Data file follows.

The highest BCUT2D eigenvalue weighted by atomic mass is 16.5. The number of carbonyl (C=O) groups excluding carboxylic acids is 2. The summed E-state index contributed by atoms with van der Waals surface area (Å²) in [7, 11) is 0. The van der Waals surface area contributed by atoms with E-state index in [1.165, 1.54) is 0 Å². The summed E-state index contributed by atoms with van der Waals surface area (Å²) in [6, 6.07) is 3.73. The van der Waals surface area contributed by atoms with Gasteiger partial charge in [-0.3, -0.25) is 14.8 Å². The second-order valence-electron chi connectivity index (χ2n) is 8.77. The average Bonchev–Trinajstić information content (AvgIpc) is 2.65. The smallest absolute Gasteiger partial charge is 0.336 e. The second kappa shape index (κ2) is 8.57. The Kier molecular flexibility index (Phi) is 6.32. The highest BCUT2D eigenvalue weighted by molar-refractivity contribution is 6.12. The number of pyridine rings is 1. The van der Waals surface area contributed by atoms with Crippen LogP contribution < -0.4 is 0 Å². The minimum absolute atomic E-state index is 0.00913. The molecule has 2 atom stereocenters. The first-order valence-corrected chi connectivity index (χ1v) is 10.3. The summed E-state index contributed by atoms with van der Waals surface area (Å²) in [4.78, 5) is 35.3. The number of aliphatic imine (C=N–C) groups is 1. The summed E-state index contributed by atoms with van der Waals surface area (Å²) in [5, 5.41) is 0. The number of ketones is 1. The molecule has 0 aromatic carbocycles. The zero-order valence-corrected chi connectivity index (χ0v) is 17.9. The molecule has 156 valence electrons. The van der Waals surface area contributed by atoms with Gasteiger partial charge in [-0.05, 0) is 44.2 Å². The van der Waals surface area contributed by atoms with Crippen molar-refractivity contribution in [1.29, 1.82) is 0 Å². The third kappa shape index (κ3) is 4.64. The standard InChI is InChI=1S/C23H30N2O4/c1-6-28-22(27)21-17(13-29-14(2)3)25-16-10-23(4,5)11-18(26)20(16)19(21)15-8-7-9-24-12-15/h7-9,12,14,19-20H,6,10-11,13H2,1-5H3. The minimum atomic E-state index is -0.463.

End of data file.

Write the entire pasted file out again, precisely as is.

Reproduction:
The highest BCUT2D eigenvalue weighted by atomic mass is 16.5. The number of carbonyl (C=O) groups excluding carboxylic acids is 2. The summed E-state index contributed by atoms with van der Waals surface area (Å²) in [7, 11) is 0. The van der Waals surface area contributed by atoms with E-state index in [1.165, 1.54) is 0 Å². The summed E-state index contributed by atoms with van der Waals surface area (Å²) in [6, 6.07) is 3.73. The van der Waals surface area contributed by atoms with Gasteiger partial charge in [-0.3, -0.25) is 14.8 Å². The second-order valence-electron chi connectivity index (χ2n) is 8.77. The average Bonchev–Trinajstić information content (AvgIpc) is 2.65. The smallest absolute Gasteiger partial charge is 0.336 e. The second kappa shape index (κ2) is 8.57. The Kier molecular flexibility index (Phi) is 6.32. The highest BCUT2D eigenvalue weighted by molar-refractivity contribution is 6.12. The number of pyridine rings is 1. The van der Waals surface area contributed by atoms with Crippen LogP contribution < -0.4 is 0 Å². The minimum absolute atomic E-state index is 0.00913. The molecule has 2 atom stereocenters. The first-order valence-corrected chi connectivity index (χ1v) is 10.3. The summed E-state index contributed by atoms with van der Waals surface area (Å²) in [4.78, 5) is 35.3. The number of aliphatic imine (C=N–C) groups is 1. The summed E-state index contributed by atoms with van der Waals surface area (Å²) in [5, 5.41) is 0. The number of ketones is 1. The molecule has 0 aromatic carbocycles. The zero-order valence-corrected chi connectivity index (χ0v) is 17.9. The molecule has 156 valence electrons. The van der Waals surface area contributed by atoms with Gasteiger partial charge in [-0.05, 0) is 44.2 Å². The van der Waals surface area contributed by atoms with Crippen molar-refractivity contribution in [1.29, 1.82) is 0 Å². The third kappa shape index (κ3) is 4.64. The standard InChI is InChI=1S/C23H30N2O4/c1-6-28-22(27)21-17(13-29-14(2)3)25-16-10-23(4,5)11-18(26)20(16)19(21)15-8-7-9-24-12-15/h7-9,12,14,19-20H,6,10-11,13H2,1-5H3. The minimum atomic E-state index is -0.463.